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Dr. Nelson Malone Begins Working At Johns Hopkins Nearly 70 Years After His Grandmother Cleaned Its Floors

When you water your roots, you never know what can bloom — just look at Dr. Malone! Dr. Nelson Malone began his journey at Johns Hopkins Medicine as a student but he did not realize he had familiar connections to the hospital. Nearly 70 years ago, his grandmother Marion moved to Maryland and would find employment at Johns Hopkins Medicine cleaning floors. The moment solidified the significance of starting his career aspirations as an emergency medicine doctor at the school. “Most of the people who come from communities like I come from, you don’t see that often,” Doctor Nelson Malone said, according to WJZ-13. “We don’t see people making it out of these circumstances.”

Feb 28, 2022

Meet Rebecca Lee Crumpler, the First Black Doctor to Earn a Medical Degree

By becoming the first African-American woman to earn an MD, Rebecca Lee Crumpler (born Rebecca Davis) paved the way for countless future physicians and medical professionals of color. Though Rebecca Cole was previously credited with this distinction, it was, in fact, Crumpler who earned this honor in 1864 (three years before Cole). Born in Delaware in 1831 , Crumpler’s parents were Absolum Davis and Matilda Weber. However, she was raised by an aunt in Pennsylvania — a woman who cared for neighbors who had fallen ill. It’s believed that the time under her aunt’s care may have influenced her career choice. She moved to Charlestown, Massachusetts in 1852 and worked as a nurse from 21 until 29. She did so without formal training as the first nursing school would not open until 1873. She also married Wyatt Lee, a former slave, shortly after she arrived in Charleston. Her efforts helped her gain acceptance and win a scholarship to the New England Female Medical College in 1860. During...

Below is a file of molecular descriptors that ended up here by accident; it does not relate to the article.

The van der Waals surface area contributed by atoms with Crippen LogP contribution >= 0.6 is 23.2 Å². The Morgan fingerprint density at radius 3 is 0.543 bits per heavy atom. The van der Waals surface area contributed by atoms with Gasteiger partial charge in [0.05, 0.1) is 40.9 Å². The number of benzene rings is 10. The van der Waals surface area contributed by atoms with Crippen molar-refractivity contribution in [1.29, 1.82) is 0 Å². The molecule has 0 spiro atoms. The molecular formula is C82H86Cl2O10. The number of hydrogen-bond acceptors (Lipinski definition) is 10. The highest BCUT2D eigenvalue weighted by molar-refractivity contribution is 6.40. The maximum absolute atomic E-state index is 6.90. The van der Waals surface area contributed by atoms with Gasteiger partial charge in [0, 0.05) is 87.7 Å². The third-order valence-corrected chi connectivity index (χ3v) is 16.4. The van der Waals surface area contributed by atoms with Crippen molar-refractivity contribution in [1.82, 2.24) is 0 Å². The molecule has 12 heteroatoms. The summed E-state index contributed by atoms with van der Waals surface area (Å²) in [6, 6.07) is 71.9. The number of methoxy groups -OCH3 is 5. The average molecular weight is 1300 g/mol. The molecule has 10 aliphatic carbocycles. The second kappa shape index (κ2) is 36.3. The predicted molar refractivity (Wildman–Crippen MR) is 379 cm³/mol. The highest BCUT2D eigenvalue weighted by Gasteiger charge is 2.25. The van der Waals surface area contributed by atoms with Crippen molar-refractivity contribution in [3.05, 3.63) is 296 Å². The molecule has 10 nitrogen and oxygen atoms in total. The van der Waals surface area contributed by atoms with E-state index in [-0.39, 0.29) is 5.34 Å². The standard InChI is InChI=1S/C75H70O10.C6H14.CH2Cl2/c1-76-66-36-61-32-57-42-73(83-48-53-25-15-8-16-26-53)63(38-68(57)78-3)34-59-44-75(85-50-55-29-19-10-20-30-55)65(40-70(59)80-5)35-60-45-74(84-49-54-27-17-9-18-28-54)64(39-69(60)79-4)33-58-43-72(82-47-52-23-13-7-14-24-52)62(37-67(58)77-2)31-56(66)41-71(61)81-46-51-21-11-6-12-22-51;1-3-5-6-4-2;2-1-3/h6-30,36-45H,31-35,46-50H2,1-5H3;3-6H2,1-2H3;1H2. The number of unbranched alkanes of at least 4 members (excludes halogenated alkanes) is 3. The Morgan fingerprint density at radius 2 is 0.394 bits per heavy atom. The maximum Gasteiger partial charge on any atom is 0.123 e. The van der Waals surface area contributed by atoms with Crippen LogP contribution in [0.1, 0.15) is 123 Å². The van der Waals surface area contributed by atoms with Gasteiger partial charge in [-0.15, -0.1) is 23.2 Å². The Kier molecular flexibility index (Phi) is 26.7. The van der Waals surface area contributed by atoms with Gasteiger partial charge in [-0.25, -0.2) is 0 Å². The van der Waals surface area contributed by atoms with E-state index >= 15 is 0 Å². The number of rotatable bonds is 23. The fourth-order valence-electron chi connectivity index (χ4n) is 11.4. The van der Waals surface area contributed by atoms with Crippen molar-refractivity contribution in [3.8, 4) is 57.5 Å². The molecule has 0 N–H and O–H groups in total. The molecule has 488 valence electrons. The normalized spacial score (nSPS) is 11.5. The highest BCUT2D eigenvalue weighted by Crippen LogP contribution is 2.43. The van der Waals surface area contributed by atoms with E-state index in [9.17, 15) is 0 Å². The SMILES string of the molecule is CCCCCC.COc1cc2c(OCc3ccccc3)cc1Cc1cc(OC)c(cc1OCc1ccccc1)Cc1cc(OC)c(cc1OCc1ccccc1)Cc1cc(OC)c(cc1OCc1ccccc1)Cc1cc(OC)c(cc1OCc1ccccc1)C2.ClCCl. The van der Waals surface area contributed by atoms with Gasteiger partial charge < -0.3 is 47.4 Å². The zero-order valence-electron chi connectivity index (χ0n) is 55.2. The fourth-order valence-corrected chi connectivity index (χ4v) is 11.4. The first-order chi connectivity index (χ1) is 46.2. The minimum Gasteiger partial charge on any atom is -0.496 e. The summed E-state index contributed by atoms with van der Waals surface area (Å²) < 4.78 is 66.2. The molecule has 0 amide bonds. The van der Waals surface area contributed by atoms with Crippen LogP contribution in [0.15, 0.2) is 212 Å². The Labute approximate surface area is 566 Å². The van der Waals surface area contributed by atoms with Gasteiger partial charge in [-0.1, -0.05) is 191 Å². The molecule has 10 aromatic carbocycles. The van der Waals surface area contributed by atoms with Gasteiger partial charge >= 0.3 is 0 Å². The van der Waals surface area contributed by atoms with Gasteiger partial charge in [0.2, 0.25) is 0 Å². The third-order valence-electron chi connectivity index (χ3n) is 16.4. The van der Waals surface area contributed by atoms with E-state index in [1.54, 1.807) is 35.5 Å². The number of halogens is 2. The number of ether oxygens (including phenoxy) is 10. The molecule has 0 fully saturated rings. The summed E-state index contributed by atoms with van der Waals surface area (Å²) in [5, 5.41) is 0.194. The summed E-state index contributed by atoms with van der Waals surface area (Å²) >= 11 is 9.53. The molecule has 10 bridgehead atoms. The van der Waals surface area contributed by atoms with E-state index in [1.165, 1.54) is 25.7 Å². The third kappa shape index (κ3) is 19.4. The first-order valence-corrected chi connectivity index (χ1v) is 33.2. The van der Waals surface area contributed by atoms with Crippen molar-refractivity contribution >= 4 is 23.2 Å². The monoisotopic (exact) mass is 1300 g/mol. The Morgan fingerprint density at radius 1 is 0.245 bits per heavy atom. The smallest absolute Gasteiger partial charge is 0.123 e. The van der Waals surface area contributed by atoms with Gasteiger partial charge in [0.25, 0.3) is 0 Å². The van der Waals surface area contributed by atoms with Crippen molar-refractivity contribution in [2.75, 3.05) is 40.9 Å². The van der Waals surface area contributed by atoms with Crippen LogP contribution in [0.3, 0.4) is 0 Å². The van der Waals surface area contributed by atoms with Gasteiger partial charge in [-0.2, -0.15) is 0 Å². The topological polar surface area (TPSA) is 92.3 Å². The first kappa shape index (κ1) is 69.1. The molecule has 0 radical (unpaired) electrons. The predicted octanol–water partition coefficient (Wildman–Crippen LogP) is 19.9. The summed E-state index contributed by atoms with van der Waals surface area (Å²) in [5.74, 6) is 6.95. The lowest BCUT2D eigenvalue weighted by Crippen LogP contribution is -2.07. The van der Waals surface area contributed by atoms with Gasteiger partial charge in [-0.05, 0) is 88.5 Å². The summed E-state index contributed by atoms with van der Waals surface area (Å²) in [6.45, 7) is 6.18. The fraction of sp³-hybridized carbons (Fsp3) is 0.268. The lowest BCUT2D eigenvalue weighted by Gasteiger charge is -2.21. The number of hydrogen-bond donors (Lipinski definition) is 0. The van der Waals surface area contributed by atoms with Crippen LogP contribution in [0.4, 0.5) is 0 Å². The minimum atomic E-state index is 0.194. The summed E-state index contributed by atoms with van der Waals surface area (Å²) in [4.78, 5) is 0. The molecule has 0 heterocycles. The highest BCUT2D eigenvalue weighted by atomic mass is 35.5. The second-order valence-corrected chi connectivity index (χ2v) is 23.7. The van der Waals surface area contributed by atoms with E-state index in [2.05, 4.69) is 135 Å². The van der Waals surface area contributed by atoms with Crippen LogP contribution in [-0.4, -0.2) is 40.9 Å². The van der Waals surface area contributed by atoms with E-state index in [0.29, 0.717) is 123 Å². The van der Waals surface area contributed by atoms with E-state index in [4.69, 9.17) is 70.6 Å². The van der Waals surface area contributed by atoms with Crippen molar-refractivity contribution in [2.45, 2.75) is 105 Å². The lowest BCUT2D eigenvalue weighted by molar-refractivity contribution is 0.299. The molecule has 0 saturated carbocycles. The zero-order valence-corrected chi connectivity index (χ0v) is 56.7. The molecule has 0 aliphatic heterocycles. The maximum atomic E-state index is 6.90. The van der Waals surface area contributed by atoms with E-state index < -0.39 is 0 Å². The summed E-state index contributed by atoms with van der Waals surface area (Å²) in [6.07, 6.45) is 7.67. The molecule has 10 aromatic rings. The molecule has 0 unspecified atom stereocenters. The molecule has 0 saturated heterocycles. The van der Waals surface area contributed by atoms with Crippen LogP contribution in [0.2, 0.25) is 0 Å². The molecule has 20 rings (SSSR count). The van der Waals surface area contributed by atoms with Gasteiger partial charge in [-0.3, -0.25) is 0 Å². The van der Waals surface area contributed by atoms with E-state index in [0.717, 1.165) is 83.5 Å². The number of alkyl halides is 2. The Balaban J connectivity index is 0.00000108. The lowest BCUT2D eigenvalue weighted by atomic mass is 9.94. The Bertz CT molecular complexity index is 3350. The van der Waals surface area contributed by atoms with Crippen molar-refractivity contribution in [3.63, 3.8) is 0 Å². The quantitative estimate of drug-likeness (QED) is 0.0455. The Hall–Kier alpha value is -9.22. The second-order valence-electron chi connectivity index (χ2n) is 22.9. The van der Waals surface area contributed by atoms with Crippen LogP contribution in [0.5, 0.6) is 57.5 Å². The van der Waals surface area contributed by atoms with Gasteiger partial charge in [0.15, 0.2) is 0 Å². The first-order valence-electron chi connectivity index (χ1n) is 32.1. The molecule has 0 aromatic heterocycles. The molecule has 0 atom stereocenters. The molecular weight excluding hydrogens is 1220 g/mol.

Feb 12, 2021

Meet the First Black Woman to Chair A Department at the Johns Hopkins University School of Medicine

This is peak #BlackGirlMagic! Dr. Namandje Bumpus is breaking the mold by becoming the first Black woman to serve as a department chair at The Johns Hopkins University School of Medicine, reports Because of Them We Can. With a long road in academia, Bumpus hasn’t always had it easy due to Black scholars receiving lots of criticism, covert and overt forms of racism when pursuing a career in the sciences. Her career at Johns Hopkins began in 2010 where she worked as an assistant professor before ultimately working her way up to associate professor and eventually becoming the school’s first associate dean for institutional and student equity. “It was hard to be as joyful as I should have been because of the emotion that I saw happening in the world. I definitely felt a heaviness,” Bumpus said, according to Because of Them We Can. “What’s happening in the wider world parallels what’s happening in the culture of academic science, not just at Hopkins.” Last month I became the FIRST Black...

Aug 28, 2020

Dr. Ncumisa Jilata Became Africa's Youngest Neurosurgeon at 29-Years-Old

In 2017, Ncumisa Jilata became Africa’s youngest neurosurgeon at 29-years-old, after completing a five-year fellowship at the University of Pretoria located in South Africa. Dr. Jilata’s medical journey began in 2003 when she was in the 11th grade. Her rigorous path included a packed course schedule of condensing three years of biology into just one year. “I was already in Grade 11 when I decided I want to be a doctor, but at the time I wasn’t doing biology, so when I got to matric I had to do three years of biology in one year, in addition to the subjects I had already selected from Grade 10,” she told Dispatch Live. During her time in high school, Dr. Jilata developed a fascination with the brain and the neuron, which would ultimately lead her to set her sights on becoming a neurosurgeon. “During that period I discovered the concept of a neuron, which is amazing, and the fact that society as a whole is influenced and controlled solely by the existence of this structure, intrigued...

Apr 15, 2020